While Americans spend billions of dollars each year on how they LOOK, little attention is given to how they SEE. Seniors are especially vulnerable to eye diseases such as glaucoma, age-related macular degeneration, and cataracts, as well as hypertension-related eye damage such as retinal vein occlusion.
The American Academy of Ophthalmology issued guidelines on aging and the eye as a result of its 2015 Eye-Q© Survey1 (updated with 2016 data).
Here is a summary of their recommendations.
Get a Baseline Eye Exam
Eye changes often begin around age 40. This is a good time to get a baseline comprehensive eye exam. Signs of early eye disease might be present, even if you have no symptoms yet. Early intervention can head off more serious problems later.
After this exam, comprehensive exams should be repeated every two to four years until age 54. Then, the exam should be every one to three years until age 64. After age 64, the exam should be every year or two, or as recommended by the ophthalmologist.
Know Your Family History
Some eye diseases that appear in seniors have a genetic component. For example, if a close relative had the disease:
Age-related Macular Degeneration: 50% increase of risk
Glaucoma: 4x to 9x increased risk
Be sure to tell your ophthalmologist about your family history.
Avoid Smoking to Save Your Eyes
Smoke in the eyes is a significant irritant and contributor to dry eye. Beyond that, smoking increases the risk of developing these eye diseases (Source: Natural Eye Care: Smokers’ Life – How Smoking Changes Your Life)
Optical neuropathies: 1600% increase
Diabetic eye disease: 100% increase
Eye Inflammation: 120% increase
Macular Degeneration: 150%-200% increase, depending on how much you smoke
Talk to your doctor about modern smoking cessation programs.
Eat a Healthy Diet
The eyes are made of nutrients. Eat plenty of dark leafy green vegetables, citrus fruits, and vegetable oils. For example, according to past surveys most Americans don’t know that spinach is better for your eyes than carrots. Also, if you are not vegetarian, favor cold water fish like salmon and tuna. (Editor’s note: See our recommendations for the Mediterranean Diet, a sensible nutrition program designed to support vision)
Control Cholesterol, Blood Pressure, and Blood Sugar
Your doctor should be monitoring blood pressure, blood sugar, and blood cholesterol levels regularly, especially in the middle-aged and seniors. Listen to their recommendations for getting these numbers in control. Take action and make any needed corrections to your diet, exercise routine, weight and stress levels. These efforts will help extend your life, improve the quality of life, and preserve vision.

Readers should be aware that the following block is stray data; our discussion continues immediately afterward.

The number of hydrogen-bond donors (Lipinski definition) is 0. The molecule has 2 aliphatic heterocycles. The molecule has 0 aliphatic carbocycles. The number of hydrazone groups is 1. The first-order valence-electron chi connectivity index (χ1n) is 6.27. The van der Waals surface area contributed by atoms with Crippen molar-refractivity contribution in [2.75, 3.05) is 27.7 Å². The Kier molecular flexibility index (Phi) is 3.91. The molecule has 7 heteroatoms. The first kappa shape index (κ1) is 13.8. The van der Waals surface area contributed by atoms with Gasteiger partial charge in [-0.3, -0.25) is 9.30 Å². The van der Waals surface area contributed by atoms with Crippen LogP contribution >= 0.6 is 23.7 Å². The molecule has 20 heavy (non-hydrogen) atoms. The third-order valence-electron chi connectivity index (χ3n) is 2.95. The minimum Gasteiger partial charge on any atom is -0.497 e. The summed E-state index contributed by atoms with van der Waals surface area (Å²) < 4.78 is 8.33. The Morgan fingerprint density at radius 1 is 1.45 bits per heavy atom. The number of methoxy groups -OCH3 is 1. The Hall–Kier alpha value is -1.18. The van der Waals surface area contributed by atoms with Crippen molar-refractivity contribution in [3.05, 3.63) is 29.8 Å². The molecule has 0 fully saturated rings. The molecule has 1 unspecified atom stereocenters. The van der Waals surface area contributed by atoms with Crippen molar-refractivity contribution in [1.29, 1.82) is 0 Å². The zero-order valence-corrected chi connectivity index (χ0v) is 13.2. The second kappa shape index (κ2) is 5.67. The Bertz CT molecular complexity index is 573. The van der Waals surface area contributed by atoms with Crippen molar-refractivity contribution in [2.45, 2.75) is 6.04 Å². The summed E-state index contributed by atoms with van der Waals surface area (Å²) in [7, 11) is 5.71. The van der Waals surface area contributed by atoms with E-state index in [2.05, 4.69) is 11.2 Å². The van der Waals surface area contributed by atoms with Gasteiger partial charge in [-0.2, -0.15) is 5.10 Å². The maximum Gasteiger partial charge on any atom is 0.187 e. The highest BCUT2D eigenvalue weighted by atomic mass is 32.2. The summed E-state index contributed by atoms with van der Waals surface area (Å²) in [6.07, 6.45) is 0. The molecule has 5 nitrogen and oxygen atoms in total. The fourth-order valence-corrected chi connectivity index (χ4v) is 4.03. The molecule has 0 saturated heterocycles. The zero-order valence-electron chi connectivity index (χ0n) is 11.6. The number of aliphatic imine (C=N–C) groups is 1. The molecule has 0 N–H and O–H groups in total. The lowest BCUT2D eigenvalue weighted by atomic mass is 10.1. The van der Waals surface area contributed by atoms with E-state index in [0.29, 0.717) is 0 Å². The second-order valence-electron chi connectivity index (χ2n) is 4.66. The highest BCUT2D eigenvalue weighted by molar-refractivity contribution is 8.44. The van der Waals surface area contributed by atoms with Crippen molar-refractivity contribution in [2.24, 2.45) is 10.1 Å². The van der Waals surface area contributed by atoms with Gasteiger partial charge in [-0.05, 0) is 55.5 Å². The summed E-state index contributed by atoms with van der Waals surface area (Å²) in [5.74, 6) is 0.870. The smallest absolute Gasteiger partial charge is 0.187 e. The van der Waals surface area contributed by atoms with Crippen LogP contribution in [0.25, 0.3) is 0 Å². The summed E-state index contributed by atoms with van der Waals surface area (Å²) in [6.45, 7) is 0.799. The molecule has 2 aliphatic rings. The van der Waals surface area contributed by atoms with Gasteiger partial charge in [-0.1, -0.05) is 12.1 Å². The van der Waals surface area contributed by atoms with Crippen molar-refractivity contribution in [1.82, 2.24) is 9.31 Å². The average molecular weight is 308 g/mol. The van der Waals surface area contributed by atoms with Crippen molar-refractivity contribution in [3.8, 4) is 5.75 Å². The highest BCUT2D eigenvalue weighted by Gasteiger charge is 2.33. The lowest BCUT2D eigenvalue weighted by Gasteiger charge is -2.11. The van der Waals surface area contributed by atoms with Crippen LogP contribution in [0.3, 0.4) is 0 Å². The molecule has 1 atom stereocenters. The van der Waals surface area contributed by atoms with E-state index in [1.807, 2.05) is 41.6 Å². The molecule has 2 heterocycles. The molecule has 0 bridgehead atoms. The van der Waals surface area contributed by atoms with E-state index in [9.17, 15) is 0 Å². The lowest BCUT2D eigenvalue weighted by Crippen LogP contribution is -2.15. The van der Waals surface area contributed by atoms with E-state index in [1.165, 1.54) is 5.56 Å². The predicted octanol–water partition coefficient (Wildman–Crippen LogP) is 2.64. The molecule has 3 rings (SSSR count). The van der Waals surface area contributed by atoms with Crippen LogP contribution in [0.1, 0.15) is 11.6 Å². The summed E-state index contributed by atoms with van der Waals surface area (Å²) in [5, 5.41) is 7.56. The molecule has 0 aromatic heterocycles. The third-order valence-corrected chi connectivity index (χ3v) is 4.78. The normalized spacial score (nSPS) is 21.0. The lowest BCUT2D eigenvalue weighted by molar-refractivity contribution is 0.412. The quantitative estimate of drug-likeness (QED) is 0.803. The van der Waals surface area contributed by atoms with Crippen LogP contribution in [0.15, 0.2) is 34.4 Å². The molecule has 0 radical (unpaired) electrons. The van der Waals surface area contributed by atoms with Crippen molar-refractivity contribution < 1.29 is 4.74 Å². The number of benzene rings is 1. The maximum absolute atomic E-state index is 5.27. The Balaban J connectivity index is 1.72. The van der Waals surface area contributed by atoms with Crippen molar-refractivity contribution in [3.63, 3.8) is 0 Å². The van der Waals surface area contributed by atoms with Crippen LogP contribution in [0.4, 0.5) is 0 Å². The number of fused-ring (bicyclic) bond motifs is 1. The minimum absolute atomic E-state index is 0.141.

Scientists and doctors have made many advances in preserving vision and improving the well-being of seniors. Taking responsibility for a healthy lifestyle helps ensure high-quality senior years.
The 2016 AOA Survey
Diabetic Eye Disease
79% of Americans don’t know that eye diseases caused by diabetes have no visible symptoms or that eye exams can identify previously undiagnosed diabetes in patients. Eye disease caused by diabetes causes changes in the retina of the eye that the eye doctor can see and identify. And only 54% of people with diabetes have regular eye examinations.
However learning that the only way to find out whether diabetes will cause blindness is through an eye exam increased the likelihood (89%) of visiting an eye doctor. Similarly, the 2016 survey found that learning that eye exams can detect diabetes prompts 87% of patients to get an eye exam.
In 2016 59% of the respondents said that laptops and desktop computers bothered their eyes the most; 61% said they use more than one device at once, 56% said they use their digital devices for entertainment. Yet at the same time 76% of people know that blue light from hand-held devices affects their vision.2
Pay attention to good computer use habits:
Follow the 20-20-20 rule – that’s a 20 second break every 20 minutes, looking 20 feet away.
Keep from 20-28 inches from your computer monitor.
Keep the screen 4 to 5 inches below eye level.
Editor’s Note: See more details on good computer work habits.